There are already fears of a bread shortage. Production of winter wheat currently being planted is forecast to fall sharply as it is almost exclusively grown on the large-scale commercial farms.

According to figures from the UN Food and Agriculture Organisation (FAO) and World Food Programme (WFP), between now and June/August, 5.3 million Zimbabweans will require food assistance. That figure is set to rise to just over six million from the end of this year until the new main harvest in March 2003.

Even before this year's crop failure, 75 percent of the population were classified as poor, with 42 percent deemed very poor. Most of these worked in the agricultural sector, which provides more than half of the country's employment.

The Commercial Farmers Union has estimated that about 300,000 farm workers will lose their jobs as a result of the reforms, which would have knock-on effects for about 1.5 million family members and dependents.

Zimbabwe is the world's second largest tobacco producer and it is the only commodity that retains some sparkle in an otherwise depressed economy. Tobacco's contribution to Zimbabwe's gross domestic product (GDP) reportedly now exceeds 30 percent, bringing in about 54 percent of foreign currency earnings this year.

"Unfortunately the enfranchisement politics sweeping through agriculture have eventually and finally caught up with tobacco and everyone wants in," a senior tobacco industry official told IRIN.

"We are sitting on a very delicate situation wherein if we make the wrong decisions, we can lose a whole livelihood on the altar of empowerment, by letting slip a captive international market that is excited by the quality of our tobacco flavours," said the official who declined to be named. "This is simple business reality that has nothing to do with the politics of the story."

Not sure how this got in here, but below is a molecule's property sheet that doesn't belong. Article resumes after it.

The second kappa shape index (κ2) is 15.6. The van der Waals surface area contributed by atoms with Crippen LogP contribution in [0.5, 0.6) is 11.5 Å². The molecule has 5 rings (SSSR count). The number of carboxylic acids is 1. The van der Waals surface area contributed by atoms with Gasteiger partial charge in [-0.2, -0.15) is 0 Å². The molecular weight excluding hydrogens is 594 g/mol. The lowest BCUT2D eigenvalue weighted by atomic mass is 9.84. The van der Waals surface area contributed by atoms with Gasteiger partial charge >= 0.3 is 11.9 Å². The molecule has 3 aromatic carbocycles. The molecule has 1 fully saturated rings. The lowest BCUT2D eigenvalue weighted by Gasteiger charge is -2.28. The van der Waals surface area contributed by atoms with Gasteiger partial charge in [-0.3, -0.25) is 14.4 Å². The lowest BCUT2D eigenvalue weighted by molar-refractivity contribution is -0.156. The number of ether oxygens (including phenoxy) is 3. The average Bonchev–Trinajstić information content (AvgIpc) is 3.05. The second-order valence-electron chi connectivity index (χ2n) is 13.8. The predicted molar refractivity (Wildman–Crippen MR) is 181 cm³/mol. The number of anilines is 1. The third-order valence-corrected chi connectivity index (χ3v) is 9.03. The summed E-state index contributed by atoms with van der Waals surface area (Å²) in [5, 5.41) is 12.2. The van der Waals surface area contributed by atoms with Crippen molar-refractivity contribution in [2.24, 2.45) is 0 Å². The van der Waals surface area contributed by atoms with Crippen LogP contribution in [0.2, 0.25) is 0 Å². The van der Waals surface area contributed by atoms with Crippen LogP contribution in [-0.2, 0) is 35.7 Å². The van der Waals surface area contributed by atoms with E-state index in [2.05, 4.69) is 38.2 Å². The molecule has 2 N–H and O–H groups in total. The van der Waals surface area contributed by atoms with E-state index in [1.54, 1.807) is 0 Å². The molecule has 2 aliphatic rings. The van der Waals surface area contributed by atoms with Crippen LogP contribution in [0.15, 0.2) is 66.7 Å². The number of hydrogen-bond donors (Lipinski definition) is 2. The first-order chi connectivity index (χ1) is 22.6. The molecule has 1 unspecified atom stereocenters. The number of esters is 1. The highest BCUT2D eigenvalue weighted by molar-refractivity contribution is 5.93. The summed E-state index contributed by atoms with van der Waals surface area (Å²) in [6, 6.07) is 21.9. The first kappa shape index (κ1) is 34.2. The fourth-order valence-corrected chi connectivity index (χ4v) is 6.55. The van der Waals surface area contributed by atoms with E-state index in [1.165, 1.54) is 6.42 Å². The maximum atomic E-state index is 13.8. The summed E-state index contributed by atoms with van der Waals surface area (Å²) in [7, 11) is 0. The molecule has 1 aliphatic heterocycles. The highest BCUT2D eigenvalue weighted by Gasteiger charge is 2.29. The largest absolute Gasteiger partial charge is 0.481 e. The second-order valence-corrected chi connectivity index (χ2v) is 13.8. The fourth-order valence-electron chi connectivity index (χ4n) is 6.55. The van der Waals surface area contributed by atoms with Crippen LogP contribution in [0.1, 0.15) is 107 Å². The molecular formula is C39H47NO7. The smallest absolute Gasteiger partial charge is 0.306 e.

Eighty percent of tobacco farmers face eviction orders, and "the future is uncertain at the moment," said Kobus Joubert, president of the Zimbabwe Tobacco Association (ZTA). The impact of a decline in tobacco would also be felt by downstream industries.

"The danger is that if we have a sudden transition, it may all go wrong. I don't see these resettled farmers producing the flavoured tobacco in a year. It takes time. A long time," Joubert said.

He added: "The easiest way to lose money is to grow tobacco. If you lose it, you are gone. It's not a racial thing but you just need the experience. It's the only economic activity we have to save us or start to get us out of this economic mess. But there are too many agendas. Too many people running agendas which are detrimental to tobacco."

Small-scale producers say they can grow tobacco just as well as the established commercial farmers. But purchases of chemicals and seeds are reportedly two-thirds down on last year.

"This gives an indication of what we will produce next year. We can't afford to lose production by that much," warned Joubert. "What will next year hold? I don't know. What's happening on the farms makes it hard for forward planning."